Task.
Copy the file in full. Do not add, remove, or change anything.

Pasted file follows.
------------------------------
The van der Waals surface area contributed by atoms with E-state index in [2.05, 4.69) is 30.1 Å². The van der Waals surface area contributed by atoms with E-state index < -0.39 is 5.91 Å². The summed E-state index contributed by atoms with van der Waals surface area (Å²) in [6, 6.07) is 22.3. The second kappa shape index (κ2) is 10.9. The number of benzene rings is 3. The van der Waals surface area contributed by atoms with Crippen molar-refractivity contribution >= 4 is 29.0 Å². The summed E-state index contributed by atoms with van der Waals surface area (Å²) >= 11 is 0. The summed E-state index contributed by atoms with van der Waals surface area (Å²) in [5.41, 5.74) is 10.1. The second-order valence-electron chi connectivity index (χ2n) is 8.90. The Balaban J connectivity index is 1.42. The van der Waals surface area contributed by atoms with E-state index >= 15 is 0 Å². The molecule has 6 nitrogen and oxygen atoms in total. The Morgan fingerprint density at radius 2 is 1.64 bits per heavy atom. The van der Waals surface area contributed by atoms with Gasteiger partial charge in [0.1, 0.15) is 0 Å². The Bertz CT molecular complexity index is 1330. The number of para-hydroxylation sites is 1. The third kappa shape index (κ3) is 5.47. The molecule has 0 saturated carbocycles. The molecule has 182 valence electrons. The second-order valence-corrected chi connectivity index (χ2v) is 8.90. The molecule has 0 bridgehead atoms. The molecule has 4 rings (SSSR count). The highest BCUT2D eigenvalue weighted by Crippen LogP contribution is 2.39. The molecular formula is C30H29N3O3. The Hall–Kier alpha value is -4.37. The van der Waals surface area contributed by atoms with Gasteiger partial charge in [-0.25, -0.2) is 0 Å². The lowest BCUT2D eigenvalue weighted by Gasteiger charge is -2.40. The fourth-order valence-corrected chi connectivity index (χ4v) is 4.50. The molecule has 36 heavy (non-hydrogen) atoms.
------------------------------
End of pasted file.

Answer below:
The van der Waals surface area contributed by atoms with E-state index in [2.05, 4.69) is 30.1 Å². The van der Waals surface area contributed by atoms with E-state index < -0.39 is 5.91 Å². The summed E-state index contributed by atoms with van der Waals surface area (Å²) in [6, 6.07) is 22.3. The second kappa shape index (κ2) is 10.9. The number of benzene rings is 3. The van der Waals surface area contributed by atoms with Crippen molar-refractivity contribution >= 4 is 29.0 Å². The summed E-state index contributed by atoms with van der Waals surface area (Å²) >= 11 is 0. The summed E-state index contributed by atoms with van der Waals surface area (Å²) in [5.41, 5.74) is 10.1. The second-order valence-electron chi connectivity index (χ2n) is 8.90. The Balaban J connectivity index is 1.42. The van der Waals surface area contributed by atoms with E-state index >= 15 is 0 Å². The molecule has 6 nitrogen and oxygen atoms in total. The Morgan fingerprint density at radius 2 is 1.64 bits per heavy atom. The van der Waals surface area contributed by atoms with Gasteiger partial charge in [0.1, 0.15) is 0 Å². The Bertz CT molecular complexity index is 1330. The number of para-hydroxylation sites is 1. The third kappa shape index (κ3) is 5.47. The molecule has 0 saturated carbocycles. The molecule has 182 valence electrons. The second-order valence-corrected chi connectivity index (χ2v) is 8.90. The molecule has 0 bridgehead atoms. The molecule has 4 rings (SSSR count). The highest BCUT2D eigenvalue weighted by Crippen LogP contribution is 2.39. The molecular formula is C30H29N3O3. The Hall–Kier alpha value is -4.37. The van der Waals surface area contributed by atoms with Gasteiger partial charge in [-0.25, -0.2) is 0 Å². The lowest BCUT2D eigenvalue weighted by Gasteiger charge is -2.40. The fourth-order valence-corrected chi connectivity index (χ4v) is 4.50. The molecule has 36 heavy (non-hydrogen) atoms.